300 Migrant Kids Removed From Filthy, Crowded Texas Border Patrol Station

Dirty, sick children in stained clothes were reportedly sleeping on the floor of the facility.
300 Migrant Kids Removed From Filthy, Crowded Texas Border Patrol Station

More than 300 migrant children have been transferred out of a Texas Border Patrol station after reports describing filthy, overcrowded conditions there emerged last week, according to the Associated Press.

It’s not immediately clear where the children have been sent. Customs and Border Protection did not immediately respond to VICE News’ request for comment.

It’s possible that the children, many of whom are younger than 12, have been transferred to another Border Patrol facility. Or they may have been placed in the custody of the Office of Refugee Resettlement, the agency charged with caring for migrant children who enter the U.S. alone. Migrant children are supposed to stay in ORR custody until they can be released to a parent or another sponsor who can care for them.


Warren Binford, a law professor at Willamette University who was part of the team that visited the Clint, Texas, facility, previously told VICE News that every child she interviewed last week said they had a relative living in the U.S.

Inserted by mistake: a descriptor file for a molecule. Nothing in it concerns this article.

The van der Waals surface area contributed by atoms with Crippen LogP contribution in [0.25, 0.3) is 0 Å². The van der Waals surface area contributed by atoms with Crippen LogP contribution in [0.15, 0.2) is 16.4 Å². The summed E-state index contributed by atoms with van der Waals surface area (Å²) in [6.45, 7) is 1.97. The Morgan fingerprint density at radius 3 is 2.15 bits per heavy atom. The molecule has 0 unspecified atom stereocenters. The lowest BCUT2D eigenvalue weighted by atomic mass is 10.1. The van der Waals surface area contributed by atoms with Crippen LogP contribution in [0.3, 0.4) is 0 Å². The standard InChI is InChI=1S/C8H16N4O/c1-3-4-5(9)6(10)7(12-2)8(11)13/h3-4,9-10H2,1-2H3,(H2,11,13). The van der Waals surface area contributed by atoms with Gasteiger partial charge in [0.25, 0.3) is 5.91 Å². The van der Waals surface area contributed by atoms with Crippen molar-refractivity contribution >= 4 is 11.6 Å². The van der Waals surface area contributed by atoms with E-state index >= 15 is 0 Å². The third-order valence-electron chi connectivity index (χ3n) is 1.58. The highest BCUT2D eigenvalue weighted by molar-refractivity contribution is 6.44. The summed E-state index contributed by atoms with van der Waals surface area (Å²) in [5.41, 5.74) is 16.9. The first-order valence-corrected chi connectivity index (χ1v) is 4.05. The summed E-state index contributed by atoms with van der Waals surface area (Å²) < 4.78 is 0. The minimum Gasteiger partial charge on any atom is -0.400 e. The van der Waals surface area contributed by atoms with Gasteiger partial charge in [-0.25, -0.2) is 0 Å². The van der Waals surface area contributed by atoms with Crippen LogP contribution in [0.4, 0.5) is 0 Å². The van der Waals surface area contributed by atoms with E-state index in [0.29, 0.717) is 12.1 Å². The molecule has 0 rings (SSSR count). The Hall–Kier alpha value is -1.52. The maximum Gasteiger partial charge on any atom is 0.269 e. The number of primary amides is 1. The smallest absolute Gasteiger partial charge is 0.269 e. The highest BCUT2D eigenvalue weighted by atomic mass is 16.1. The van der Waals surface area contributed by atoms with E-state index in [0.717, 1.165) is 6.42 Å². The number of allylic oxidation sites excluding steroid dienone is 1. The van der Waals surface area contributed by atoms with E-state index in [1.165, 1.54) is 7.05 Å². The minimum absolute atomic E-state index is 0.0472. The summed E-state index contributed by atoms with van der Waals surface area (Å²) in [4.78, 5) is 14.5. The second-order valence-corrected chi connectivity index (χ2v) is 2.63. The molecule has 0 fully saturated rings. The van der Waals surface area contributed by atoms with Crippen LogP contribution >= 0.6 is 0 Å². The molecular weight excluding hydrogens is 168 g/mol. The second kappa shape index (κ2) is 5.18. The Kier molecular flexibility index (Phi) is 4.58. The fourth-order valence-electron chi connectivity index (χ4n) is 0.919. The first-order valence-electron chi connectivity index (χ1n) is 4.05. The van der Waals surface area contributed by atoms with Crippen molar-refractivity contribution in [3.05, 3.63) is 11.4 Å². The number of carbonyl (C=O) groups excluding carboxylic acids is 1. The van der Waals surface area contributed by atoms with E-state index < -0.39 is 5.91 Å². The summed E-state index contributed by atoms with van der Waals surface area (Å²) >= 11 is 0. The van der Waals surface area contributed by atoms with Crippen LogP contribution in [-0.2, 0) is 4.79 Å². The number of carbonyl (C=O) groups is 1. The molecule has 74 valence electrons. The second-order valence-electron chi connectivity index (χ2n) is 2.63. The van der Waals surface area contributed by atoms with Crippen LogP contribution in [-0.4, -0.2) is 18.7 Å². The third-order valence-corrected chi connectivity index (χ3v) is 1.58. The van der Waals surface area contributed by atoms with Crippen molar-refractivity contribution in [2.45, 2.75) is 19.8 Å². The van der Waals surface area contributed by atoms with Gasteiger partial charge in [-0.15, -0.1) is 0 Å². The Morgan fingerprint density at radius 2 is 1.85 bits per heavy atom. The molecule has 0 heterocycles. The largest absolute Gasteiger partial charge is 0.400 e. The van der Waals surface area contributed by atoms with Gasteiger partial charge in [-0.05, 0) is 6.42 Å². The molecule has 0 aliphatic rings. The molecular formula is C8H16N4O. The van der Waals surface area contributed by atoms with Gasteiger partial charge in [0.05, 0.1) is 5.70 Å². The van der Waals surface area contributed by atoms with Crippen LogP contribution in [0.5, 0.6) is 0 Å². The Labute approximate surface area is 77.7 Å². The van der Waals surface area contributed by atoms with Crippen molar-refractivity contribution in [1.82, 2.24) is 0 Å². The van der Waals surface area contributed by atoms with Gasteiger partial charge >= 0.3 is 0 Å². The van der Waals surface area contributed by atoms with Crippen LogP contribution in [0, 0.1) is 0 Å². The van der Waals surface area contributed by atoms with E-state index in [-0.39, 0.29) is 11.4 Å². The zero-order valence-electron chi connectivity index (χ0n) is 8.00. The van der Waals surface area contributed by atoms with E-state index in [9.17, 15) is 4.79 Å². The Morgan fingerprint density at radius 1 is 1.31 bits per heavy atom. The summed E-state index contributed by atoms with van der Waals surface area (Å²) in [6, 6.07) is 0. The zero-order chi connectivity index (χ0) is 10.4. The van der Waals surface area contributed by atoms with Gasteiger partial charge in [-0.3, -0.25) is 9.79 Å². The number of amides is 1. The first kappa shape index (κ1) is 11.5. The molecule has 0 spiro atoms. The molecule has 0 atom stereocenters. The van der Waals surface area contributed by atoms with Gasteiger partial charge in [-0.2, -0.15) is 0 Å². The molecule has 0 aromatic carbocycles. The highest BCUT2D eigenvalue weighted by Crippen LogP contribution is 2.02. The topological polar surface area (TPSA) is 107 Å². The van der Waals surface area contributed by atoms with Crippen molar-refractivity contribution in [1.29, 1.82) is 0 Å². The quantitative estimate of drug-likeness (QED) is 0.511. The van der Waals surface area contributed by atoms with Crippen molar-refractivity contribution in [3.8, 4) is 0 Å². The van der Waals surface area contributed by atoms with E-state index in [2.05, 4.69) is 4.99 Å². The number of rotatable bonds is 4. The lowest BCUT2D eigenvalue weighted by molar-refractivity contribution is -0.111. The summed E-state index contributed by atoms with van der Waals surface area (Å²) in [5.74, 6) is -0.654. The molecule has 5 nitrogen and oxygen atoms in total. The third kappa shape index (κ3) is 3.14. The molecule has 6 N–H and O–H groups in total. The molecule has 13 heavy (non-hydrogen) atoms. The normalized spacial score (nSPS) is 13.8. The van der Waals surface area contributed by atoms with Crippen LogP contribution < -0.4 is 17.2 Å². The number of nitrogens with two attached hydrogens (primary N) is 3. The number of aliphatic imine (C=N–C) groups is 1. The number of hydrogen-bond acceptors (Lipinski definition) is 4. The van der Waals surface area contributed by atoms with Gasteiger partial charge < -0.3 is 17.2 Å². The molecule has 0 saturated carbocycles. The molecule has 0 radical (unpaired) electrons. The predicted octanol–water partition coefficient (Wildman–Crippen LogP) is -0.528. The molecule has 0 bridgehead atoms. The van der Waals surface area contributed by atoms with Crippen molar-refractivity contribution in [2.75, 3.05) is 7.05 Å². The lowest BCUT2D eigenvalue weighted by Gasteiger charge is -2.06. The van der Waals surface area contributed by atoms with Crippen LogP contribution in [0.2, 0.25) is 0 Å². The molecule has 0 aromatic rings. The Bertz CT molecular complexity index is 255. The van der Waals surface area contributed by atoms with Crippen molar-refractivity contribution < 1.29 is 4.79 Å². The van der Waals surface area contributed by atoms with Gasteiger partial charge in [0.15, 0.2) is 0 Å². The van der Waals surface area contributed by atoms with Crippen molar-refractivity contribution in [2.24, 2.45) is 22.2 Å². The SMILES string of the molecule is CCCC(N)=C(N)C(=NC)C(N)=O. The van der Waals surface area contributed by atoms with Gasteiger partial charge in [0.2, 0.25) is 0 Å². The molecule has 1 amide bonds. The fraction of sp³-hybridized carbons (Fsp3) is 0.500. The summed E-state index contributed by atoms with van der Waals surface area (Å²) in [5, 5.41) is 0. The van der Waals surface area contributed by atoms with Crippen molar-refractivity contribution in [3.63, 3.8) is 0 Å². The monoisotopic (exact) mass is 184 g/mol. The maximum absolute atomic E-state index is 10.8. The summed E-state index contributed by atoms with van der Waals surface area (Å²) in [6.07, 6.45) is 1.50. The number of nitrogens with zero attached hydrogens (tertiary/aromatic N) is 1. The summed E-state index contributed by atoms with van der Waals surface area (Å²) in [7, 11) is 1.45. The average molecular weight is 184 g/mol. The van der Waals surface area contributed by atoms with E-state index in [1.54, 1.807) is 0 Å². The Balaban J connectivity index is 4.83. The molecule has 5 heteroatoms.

“They are creating these health outbreaks with their mismanagement of this population of children," Binford said, adding that the children are supposed to be transferred to ORR custody. “It's all a matter of getting these children to their families, so that their families can take care of them and so that you don't have them warehoused in a Border Patrol facility.”

Binford described a chaotic scene at the Clint facility: filthy, sick children in stained clothes. Teenagers taking care of younger children, who in turn were taking care of babies. Children sleeping on concrete floors. A flu outbreak made worse by freezing-cold temperatures and a lack of soap.

“We saw many, many sick children,” she said. “We immediately saw children who were coughing and had runny noses. They had mucus all over their shirts.”

Some of the kids had been in the facility for weeks, Binford said. Federal rules dictate that migrant children can’t be kept in Border Patrol custody for more than 72 hours.

“They [Border Patrol agents] say, ‘We are on your side. Children don’t belong here; they need to get to appropriate facilities because we can’t appropriately care for them here.’”

Cover: A bus transporting immigrants leaves a temporary facility at a US Border Patrol Station in Clint, Texas, on June 21, 2019. (Photo: PAUL RATJE/AFP/Getty Images)